Dave, I take it that is Clive Estcourt in the centre at back, there were 7 in a gun crew, I don't know what the trophy was, perhaps they had hit the drogue, it did not happen often, I know my crew never did and from memory the previous intake only managed 1 hit. I do recall the Avenger pilot calling up about the aim off getting a bit close. The drogue was only 1000yards behind him from memory.
Paul,(30sqnatc), I read your thread at the start, the book you mentioned, if it is available, I would love to get my hands on it for a read and squizz at the photos. As I am not up with the play with the workings on here, perhaps Dave can pass on my email to you. And any chance of a name for the bloke you mentioned, I might just know him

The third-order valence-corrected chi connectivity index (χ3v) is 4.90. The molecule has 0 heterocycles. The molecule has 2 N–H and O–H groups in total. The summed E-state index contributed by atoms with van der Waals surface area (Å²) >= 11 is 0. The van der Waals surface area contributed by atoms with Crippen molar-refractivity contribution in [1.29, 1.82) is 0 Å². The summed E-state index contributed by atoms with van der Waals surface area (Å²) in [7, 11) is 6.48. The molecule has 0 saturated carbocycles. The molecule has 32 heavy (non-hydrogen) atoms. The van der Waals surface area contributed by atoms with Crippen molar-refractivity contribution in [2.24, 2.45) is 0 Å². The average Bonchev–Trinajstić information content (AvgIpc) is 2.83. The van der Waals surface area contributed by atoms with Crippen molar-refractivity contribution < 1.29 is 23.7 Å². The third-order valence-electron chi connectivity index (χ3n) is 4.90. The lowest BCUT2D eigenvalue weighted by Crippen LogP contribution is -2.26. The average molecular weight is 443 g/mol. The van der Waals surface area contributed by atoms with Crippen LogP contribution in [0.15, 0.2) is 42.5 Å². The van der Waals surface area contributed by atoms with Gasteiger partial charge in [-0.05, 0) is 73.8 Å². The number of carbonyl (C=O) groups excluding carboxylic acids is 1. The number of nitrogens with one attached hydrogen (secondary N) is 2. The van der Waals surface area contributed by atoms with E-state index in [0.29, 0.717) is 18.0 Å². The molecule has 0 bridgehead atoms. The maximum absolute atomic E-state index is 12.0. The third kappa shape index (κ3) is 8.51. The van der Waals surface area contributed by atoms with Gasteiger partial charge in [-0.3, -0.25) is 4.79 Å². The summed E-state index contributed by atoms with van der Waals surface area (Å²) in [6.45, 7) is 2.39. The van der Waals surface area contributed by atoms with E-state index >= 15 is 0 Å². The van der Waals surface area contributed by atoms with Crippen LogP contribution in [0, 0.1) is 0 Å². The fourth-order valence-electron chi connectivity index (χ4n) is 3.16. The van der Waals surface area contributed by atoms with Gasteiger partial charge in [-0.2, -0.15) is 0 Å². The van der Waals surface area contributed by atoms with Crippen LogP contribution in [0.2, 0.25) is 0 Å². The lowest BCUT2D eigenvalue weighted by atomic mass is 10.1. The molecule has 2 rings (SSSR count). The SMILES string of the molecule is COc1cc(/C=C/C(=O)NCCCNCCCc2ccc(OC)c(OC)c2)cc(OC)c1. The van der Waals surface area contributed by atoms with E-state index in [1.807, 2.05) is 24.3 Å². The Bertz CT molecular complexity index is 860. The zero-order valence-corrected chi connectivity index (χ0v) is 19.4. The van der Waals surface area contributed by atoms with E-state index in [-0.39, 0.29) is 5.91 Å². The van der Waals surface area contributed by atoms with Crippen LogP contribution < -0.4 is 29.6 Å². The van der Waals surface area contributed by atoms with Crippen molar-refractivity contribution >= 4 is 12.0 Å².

Rone. I have sent you a personal message with my contact email address and phone number. Go to the top of this page you should see a tab 'messages'. Click that tab to open your inbox
Last Edit: Aug 14, 2014 21:37:19 GMT 12 by 30sqnatc
Dave, I take it that is Clive Estcourt in the centre at back,
Yes I believe it is him.
I do recall the Avenger pilot calling up about the aim off getting a bit close. The drogue was only 1000yards behind him from memory.
The Avenger was actually hit on one occasion when Les Marshall's LAA unit were firing at its drogue. He talked about it in the interview.
Ron if you're using a decent browser to look at this site with, such as Google Chrome, hover your mouse over the photos, right click and then in the menu that appears click "Open image in new tab". The photo will open up on full size them and you'll be able to see more details.